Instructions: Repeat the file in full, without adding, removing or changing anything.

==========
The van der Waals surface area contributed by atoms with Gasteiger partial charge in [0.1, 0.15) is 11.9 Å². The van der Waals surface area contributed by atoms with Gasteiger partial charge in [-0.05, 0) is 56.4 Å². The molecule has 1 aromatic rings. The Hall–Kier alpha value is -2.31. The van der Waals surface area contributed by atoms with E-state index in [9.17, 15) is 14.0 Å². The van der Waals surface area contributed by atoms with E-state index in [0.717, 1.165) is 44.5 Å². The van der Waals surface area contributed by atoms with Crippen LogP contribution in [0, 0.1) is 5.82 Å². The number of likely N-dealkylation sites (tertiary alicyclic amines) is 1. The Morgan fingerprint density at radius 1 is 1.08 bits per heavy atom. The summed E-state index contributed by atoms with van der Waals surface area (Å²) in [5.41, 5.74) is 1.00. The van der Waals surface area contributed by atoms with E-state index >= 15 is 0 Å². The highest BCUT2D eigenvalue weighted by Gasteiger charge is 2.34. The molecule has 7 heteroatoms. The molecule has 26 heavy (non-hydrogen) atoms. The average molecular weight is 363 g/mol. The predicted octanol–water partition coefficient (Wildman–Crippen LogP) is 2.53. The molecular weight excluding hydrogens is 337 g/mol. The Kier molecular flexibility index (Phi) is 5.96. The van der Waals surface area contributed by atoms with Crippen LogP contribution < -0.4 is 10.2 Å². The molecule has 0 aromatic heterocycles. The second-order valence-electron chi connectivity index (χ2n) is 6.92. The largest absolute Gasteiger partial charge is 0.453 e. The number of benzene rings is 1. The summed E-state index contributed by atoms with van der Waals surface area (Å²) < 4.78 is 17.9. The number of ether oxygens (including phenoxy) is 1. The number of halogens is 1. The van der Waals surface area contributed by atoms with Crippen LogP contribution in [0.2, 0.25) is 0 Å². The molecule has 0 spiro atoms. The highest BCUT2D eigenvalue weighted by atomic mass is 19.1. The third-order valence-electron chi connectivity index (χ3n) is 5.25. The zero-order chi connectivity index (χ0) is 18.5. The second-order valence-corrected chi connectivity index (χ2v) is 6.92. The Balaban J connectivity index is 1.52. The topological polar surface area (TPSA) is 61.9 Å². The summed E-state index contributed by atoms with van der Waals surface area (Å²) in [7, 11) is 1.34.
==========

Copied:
The van der Waals surface area contributed by atoms with Gasteiger partial charge in [0.1, 0.15) is 11.9 Å². The van der Waals surface area contributed by atoms with Gasteiger partial charge in [-0.05, 0) is 56.4 Å². The molecule has 1 aromatic rings. The Hall–Kier alpha value is -2.31. The van der Waals surface area contributed by atoms with E-state index in [9.17, 15) is 14.0 Å². The van der Waals surface area contributed by atoms with E-state index in [0.717, 1.165) is 44.5 Å². The van der Waals surface area contributed by atoms with Crippen LogP contribution in [0, 0.1) is 5.82 Å². The number of likely N-dealkylation sites (tertiary alicyclic amines) is 1. The Morgan fingerprint density at radius 1 is 1.08 bits per heavy atom. The summed E-state index contributed by atoms with van der Waals surface area (Å²) in [5.41, 5.74) is 1.00. The van der Waals surface area contributed by atoms with E-state index >= 15 is 0 Å². The highest BCUT2D eigenvalue weighted by Gasteiger charge is 2.34. The molecule has 7 heteroatoms. The molecule has 26 heavy (non-hydrogen) atoms. The average molecular weight is 363 g/mol. The predicted octanol–water partition coefficient (Wildman–Crippen LogP) is 2.53. The molecular weight excluding hydrogens is 337 g/mol. The Kier molecular flexibility index (Phi) is 5.96. The van der Waals surface area contributed by atoms with Crippen LogP contribution < -0.4 is 10.2 Å². The molecule has 0 aromatic heterocycles. The second-order valence-electron chi connectivity index (χ2n) is 6.92. The largest absolute Gasteiger partial charge is 0.453 e. The number of benzene rings is 1. The summed E-state index contributed by atoms with van der Waals surface area (Å²) < 4.78 is 17.9. The number of ether oxygens (including phenoxy) is 1. The number of halogens is 1. The van der Waals surface area contributed by atoms with Crippen LogP contribution in [0.2, 0.25) is 0 Å². The molecule has 0 spiro atoms. The highest BCUT2D eigenvalue weighted by atomic mass is 19.1. The third-order valence-electron chi connectivity index (χ3n) is 5.25. The zero-order chi connectivity index (χ0) is 18.5. The second-order valence-corrected chi connectivity index (χ2v) is 6.92. The Balaban J connectivity index is 1.52. The topological polar surface area (TPSA) is 61.9 Å². The summed E-state index contributed by atoms with van der Waals surface area (Å²) in [7, 11) is 1.34.